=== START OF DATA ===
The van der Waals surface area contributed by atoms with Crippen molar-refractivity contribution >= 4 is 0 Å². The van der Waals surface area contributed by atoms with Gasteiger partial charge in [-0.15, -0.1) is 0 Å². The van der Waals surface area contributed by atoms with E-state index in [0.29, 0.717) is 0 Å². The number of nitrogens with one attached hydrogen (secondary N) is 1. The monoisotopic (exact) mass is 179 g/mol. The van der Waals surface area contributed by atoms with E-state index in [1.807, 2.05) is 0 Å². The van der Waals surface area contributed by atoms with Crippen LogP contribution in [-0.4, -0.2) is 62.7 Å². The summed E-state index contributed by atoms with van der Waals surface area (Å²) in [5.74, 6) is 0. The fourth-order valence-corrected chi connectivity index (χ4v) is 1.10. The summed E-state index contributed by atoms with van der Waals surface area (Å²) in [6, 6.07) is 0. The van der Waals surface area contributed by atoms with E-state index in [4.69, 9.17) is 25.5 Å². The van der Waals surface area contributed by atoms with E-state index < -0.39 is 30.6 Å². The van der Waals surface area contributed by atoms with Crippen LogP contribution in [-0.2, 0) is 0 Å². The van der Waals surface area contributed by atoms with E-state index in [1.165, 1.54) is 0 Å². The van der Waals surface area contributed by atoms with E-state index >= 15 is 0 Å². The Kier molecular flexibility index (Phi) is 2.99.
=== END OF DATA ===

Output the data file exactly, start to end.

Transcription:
The van der Waals surface area contributed by atoms with Crippen molar-refractivity contribution >= 4 is 0 Å². The van der Waals surface area contributed by atoms with Gasteiger partial charge in [-0.15, -0.1) is 0 Å². The van der Waals surface area contributed by atoms with E-state index in [0.29, 0.717) is 0 Å². The number of nitrogens with one attached hydrogen (secondary N) is 1. The monoisotopic (exact) mass is 179 g/mol. The van der Waals surface area contributed by atoms with E-state index in [1.807, 2.05) is 0 Å². The van der Waals surface area contributed by atoms with Crippen LogP contribution in [-0.4, -0.2) is 62.7 Å². The summed E-state index contributed by atoms with van der Waals surface area (Å²) in [5.74, 6) is 0. The fourth-order valence-corrected chi connectivity index (χ4v) is 1.10. The summed E-state index contributed by atoms with van der Waals surface area (Å²) in [6, 6.07) is 0. The van der Waals surface area contributed by atoms with E-state index in [4.69, 9.17) is 25.5 Å². The van der Waals surface area contributed by atoms with E-state index < -0.39 is 30.6 Å². The van der Waals surface area contributed by atoms with Crippen LogP contribution in [-0.2, 0) is 0 Å². The van der Waals surface area contributed by atoms with E-state index in [1.165, 1.54) is 0 Å². The van der Waals surface area contributed by atoms with E-state index >= 15 is 0 Å². The Kier molecular flexibility index (Phi) is 2.99.